Project description:Salmonella enterica subspecies enterica is a highly diverse subspecies with more than 1500 serovars and the ability to distinguish serovars within this group is vital for surveillance. With the development of whole-genome sequencing technology, serovar prediction by traditional serotyping is being replaced by molecular serotyping. Existing in silico serovar prediction approaches utilize surface antigen encoding genes, core genome MLST and serovar-specific gene markers or DNA fragments for serotyping. However, these serovar-specific gene markers or DNA fragments only distinguished a small number of serovars. In this study, we compared 2258 Salmonella accessory genomes to identify 414 candidate serovar-specific or lineage-specific gene markers for 106 serovars which includes 24 polyphyletic serovars and the paraphyletic serovar Enteritidis. A combination of several lineage-specific gene markers can be used for the clear identification of the polyphyletic serovars and the paraphyletic serovar. We designed and evaluated an in silico serovar prediction approach by screening 1089 genomes representing 106 serovars against a set of 131 serovar-specific gene markers. The presence or absence of one or more serovar-specific gene markers was used to predict the serovar of an isolate from genomic data. We show that serovar-specific gene markers have comparable accuracy to other in silico serotyping methods with 84.8% of isolates assigned to the correct serovar with no false positives (FP) and false negatives (FN) and 10.5% of isolates assigned to a small subset of serovars containing the correct serovar with varied FP. Combined, 95.3% of genomes were correctly assigned to a serovar. This approach would be useful as diagnosis moves to culture-independent and metagenomic methods as well as providing a third alternative to confirm other genome-based analyses. The identification of a set of gene markers may also be useful in the development of more cost-effective molecular assays designed to detect specific gene markers of the all major serovars in a region. These assays would be useful in serotyping isolates where cultures are no longer obtained and traditional serotyping is therefore impossible.
Project description:AIM:Members of the genus Citrobacter are important opportunistic pathogens responsible for high mortality rate. Therefore, in this study, we aimed to develop efficient and accurate Citrobacter typing schemes for clinical detection and epidemiological surveillance. MATERIALS & METHODS:Using genomic and experimental analyses, we located the O-antigen biosynthesis gene clusters in Citrobacter genome for the first time, and used comparative genomic analyses to reveal the specific genes in different Citrobacter serotypes. RESULTS:Based on the specific genes in O-antigen biosynthesis gene clusters of Citrobacter, we established experimental and in silico serotyping systems for this bacterium. CONCLUSION:Both serotyping tools are reliable, and our observations are biologically and clinically relevant for understanding and managing Citrobacter infection.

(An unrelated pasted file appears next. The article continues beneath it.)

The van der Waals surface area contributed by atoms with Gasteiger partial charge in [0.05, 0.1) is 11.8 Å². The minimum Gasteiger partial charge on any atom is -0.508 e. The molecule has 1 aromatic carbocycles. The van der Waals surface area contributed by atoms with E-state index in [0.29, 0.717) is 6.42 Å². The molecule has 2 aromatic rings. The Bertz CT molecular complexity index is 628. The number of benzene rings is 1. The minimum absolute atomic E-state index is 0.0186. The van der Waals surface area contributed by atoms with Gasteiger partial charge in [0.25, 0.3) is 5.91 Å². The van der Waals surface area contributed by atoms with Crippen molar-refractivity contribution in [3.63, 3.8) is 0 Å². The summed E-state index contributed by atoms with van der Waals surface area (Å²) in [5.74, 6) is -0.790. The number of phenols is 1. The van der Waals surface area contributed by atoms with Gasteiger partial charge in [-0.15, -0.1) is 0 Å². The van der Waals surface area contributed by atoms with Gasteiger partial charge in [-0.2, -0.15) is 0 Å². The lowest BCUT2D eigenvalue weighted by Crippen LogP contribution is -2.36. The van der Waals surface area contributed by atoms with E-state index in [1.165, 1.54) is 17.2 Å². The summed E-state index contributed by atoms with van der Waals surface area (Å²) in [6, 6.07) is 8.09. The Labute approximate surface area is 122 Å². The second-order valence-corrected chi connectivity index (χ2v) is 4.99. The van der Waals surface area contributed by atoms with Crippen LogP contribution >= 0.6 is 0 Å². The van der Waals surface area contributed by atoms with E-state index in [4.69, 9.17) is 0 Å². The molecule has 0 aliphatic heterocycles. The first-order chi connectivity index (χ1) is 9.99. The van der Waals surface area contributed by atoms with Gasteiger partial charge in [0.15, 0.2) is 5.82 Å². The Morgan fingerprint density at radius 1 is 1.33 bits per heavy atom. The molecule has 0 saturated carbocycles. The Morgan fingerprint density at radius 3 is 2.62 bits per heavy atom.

Project description:Until recently, traditional serology and the Kauffmann White Scheme (KWS) have been the gold standard for <i>Salmonella</i> serotyping. Whole Genome Sequencing (WGS) has now emerged as an alternative in this field. Serotype information remains a cornerstone in food safety and public health activities to reduce the burden of salmonellosis. At the same time, recent advances in WGS have improved the ability to perform advanced pathogen characterization while improving trace back investigations to determine the source of foodborne illness during outbreaks. Serovar prediction based on WGS can be performed using <i>in silico</i> data analysis tools. Three such tools have been developed: (a). <i>Salmonella in silico</i> Typing Resource (SISTR), (b). SeqSero, and (c). <i>in silico</i> 7-gene MLST ST (Multilocus Sequence Typing Sub-Typing) which was generated using the SISTR platform. Public health officials around the world are diligently working to validate these tools for replacing traditional surveillance methods to provide a more powerful approach for molecular epidemiology in support of public health investigations. In this study, we report a retrospective analysis of our laboratory inventory of 1,041 <i>Salmonella</i> isolates collected between 1999 and 2017. These isolates are of public health significance since they all came from either food, feed or environmental swabs. They were all serotyped by both traditional serology and WGS using an <i>in silico</i> SeqSero tool for serovar prediction. Both predicted identical <i>Salmonella</i> serotypes in 899 isolates (86.4% of the 1,041 <i>Salmonella</i> isolates). SeqSero assignments differed from traditional serological testing in 80 isolates (7.7%) and no serotype prediction was ascertained from 62 isolates (5.9%). This retrospective study is an excellent example of using WGS and SeqSero as a data analysis tool to predict <i>Salmonella</i> serotypes that can provide numerous advantages including molecular and genetic details regarding the characteristics of the <i>Salmonella</i> isolates compared to traditional KWS serotyping. In conclusion, it is evident that using WGS and <i>in silico</i> tools for <i>Salmonella</i> serotyping might someday replace traditional serotyping.
Project description:Accurate typing methods are required for efficient infection control. The emergence of whole-genome sequencing (WGS) technologies has enabled the development of genome-based methods applicable for routine typing and surveillance of bacterial pathogens. In this study, we developed the Pseudomonas aeruginosa serotyper (PAst) program, which enabled in silico serotyping of P. aeruginosa isolates using WGS data. PAst has been made publically available as a web service and aptly facilitates high-throughput serotyping analysis. The program overcomes critical issues such as the loss of in vitro typeability often associated with P. aeruginosa isolates from chronic infections and quickly determines the serogroup of an isolate based on the sequence of the O-specific antigen (OSA) gene cluster. Here, PAst analysis of 1,649 genomes resulted in successful serogroup assignments in 99.27% of the cases. This frequency is rarely achievable by conventional serotyping methods. The limited number of nontypeable isolates found using PAst was the result of either a complete absence of OSA genes in the genomes or the artifact of genomic misassembly. With PAst, P. aeruginosa serotype data can be obtained from WGS information alone. PAst is a highly efficient alternative to conventional serotyping methods in relation to outbreak surveillance of serotype O12 and other high-risk clones, while maintaining backward compatibility to historical serotype data.